April 2018



In the field of food safety, Louis Pasteur is often the name that first comes to mind for the thermal process he developed in the 1860s to keep milk from spoiling. But by the early 20th century, infant mortality rates had risen to 40%, with pathogens in raw milk a huge contributor to diseases such as typhoid and scarlet fever. The public hadn’t embraced the pasteurization process because it altered the milk’s taste. Even though it meant saving lives, such a basic change was difficult to implement.

In 1906, MILTON J. ROSENAU (1869 – 1946) perfected the process with slower heating over lower temperatures, removing the obstacle to public adoption. His 1912 book The Milk Question argued that next to water sanitation, pasteurization was the single most significant public health measure.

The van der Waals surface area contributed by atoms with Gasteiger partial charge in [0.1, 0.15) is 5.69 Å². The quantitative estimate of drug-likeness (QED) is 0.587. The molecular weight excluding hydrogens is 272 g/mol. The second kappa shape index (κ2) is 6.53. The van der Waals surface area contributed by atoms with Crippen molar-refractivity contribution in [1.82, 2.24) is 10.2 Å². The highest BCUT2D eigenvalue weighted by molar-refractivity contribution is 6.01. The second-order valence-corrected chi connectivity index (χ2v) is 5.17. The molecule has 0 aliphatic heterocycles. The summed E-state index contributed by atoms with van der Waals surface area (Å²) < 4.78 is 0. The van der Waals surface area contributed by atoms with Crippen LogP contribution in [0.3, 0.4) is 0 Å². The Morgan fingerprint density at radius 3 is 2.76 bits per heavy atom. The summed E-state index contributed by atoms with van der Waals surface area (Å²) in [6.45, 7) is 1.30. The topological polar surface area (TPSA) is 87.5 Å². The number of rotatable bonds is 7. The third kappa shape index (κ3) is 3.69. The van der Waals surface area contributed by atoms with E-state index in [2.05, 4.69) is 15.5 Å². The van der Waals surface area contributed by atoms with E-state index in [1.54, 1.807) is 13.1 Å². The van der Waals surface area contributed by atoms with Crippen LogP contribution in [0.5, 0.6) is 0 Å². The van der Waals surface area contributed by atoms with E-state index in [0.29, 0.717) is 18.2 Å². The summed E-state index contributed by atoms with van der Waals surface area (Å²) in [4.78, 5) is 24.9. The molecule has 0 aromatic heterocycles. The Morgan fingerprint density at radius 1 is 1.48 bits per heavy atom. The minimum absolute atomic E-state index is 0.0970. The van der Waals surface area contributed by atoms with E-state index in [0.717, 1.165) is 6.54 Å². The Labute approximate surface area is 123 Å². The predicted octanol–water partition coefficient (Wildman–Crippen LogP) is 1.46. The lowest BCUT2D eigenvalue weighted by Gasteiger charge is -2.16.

On its own, a single brilliant idea is often not enough. Public health professionals must focus not just on scientific evidence but also on earning public acceptance of new discoveries.

Rosenau as Dean of the School of Public Health at the University of North Carolina at Chapel Hill.

“We find monuments erected to heroes who have won wars, but we find none commemorating anyone’s preventing a war. The same is true with epidemics.”

Rosenau was a Harvard Medical School professor and one of the three founders of the 1913 Harvard-MIT School for Health Officers (Harvard-M.I.T. collaboration) that ultimately evolved into the Harvard School of Public Health. In 1936, he helped to establish the School of Public Health at the University of North Carolina at Chapel Hill – the first ever at a public university – and became its first dean.